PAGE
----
A couple of weeks ago, I had the privilege of grabbing a coffee with Max and Josh Scott-Slade who make up Johnny Two Shoes, and are probably best know for their great game, Plunderland. I saw on Twitter that they were heading to the fine city of Norwich to take a lecture at Norwich University College of the Arts, so dropped them an email cheekily asking if we could meet up. Because they’re such nice people, they agreed, and so I had a chance to ask them about how they got to where they are and what it takes to build a successful iOS indie games company. I thought it would be good to share some of the key things I picked up.
Work for hire always sucks
Having read up on what the Johnny Two Shoes boys had done in the 3 to 4 years since starting, I noticed that they had quite a few client projects in the mix for big names like Channel 4. As someone who freelances making non-game apps, I wondered whether this might be a good direction to head in, and I still think it might be a good direction to head in as a stepping stone, but Max and Josh helped me to realise that that’s not the end goal. The truth is making games for someone else limits your creative freedom and never has as much earning potential as you could have making something you want to make. Stressing out with deadlines working on stuff you don’t enjoy doing just isn’t worth it. The guys say with the success of Plunderland, they’re now done with freelance work — good for them!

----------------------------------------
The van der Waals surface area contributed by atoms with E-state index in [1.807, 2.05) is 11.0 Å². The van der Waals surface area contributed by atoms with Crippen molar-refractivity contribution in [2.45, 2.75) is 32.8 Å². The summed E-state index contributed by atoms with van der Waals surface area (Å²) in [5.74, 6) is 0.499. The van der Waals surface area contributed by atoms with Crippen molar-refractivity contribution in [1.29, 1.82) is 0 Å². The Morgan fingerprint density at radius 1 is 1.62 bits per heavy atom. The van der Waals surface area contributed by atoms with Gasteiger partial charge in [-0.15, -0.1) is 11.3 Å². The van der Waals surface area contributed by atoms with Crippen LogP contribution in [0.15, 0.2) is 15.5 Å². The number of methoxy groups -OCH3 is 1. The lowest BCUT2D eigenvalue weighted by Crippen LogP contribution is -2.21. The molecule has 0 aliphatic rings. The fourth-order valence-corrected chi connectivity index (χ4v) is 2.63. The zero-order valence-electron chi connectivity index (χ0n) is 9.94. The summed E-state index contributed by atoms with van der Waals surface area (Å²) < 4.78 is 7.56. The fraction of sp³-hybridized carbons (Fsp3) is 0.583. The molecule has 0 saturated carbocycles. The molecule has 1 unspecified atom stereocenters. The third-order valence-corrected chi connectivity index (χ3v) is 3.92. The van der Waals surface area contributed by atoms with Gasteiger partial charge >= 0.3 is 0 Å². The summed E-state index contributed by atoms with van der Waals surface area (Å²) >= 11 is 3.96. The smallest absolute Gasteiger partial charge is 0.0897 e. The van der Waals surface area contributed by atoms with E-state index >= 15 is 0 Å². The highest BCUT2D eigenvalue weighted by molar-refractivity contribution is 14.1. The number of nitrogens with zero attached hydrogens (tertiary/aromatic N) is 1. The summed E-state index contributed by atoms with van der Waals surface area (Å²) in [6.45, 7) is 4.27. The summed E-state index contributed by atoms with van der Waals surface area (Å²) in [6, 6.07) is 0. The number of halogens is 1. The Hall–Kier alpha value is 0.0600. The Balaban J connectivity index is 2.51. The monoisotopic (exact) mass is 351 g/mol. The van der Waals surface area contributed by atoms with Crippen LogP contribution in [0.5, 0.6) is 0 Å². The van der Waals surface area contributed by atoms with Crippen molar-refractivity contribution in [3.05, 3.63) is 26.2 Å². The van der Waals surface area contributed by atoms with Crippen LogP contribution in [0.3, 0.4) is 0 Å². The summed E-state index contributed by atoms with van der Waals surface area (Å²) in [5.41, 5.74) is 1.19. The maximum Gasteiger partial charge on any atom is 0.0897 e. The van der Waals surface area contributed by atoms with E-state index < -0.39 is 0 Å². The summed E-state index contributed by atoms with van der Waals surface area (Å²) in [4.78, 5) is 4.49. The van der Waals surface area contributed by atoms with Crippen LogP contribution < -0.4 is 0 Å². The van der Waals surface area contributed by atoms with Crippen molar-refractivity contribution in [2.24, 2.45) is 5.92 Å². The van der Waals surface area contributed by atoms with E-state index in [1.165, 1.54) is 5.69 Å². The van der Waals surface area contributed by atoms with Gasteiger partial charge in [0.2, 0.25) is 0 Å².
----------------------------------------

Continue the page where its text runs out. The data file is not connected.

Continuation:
Make the game you want to make
You’ve probably seen similar advice before, but I think it’s worth repeating as it’s an easy trap to fall into, particularly when success eludes you. Don’t try and copy someone else’s game or make something that you think other people might enjoy but you yourself won’t. Make the game you want to make — the game you’d enjoy playing. That’s what JohnnyTwoShoes set out to do with Plunderland, and Max told me he still plays it on the tube because he enjoys it. This has the effect of making the game really fun for you, and if you find it fun, there’s a good chance other people will love it too.
Marketing is overrated
Journalists only want to write about stuff from people they already know: people who are already popular. Once you’re at that point, then they’ll be asking you if they can review your app, not the other way around. Knowing the right people obviously helps, but the really key thing is to make a game that people will talk about.
It takes time … keep going!
Max mentioned he’d been making games for 13 years, which is quite impressive for someone in their mid-twenties. We talked about how Angry Birds was Rovio’s 52nd game that they made. Whatever looks like an overnight success from the outside always has years of working away unnoticed preceding it. I think the best advice I got from Josh and Max was just to keep going. Keep making games you love and build on the experience gained from each one. Nothing happens overnight, so I need patience, passion and determination to keep going.
Thanks again to Max and Josh for taking time out to meet with a random guy who follows them on Twitter! You guys are awesome.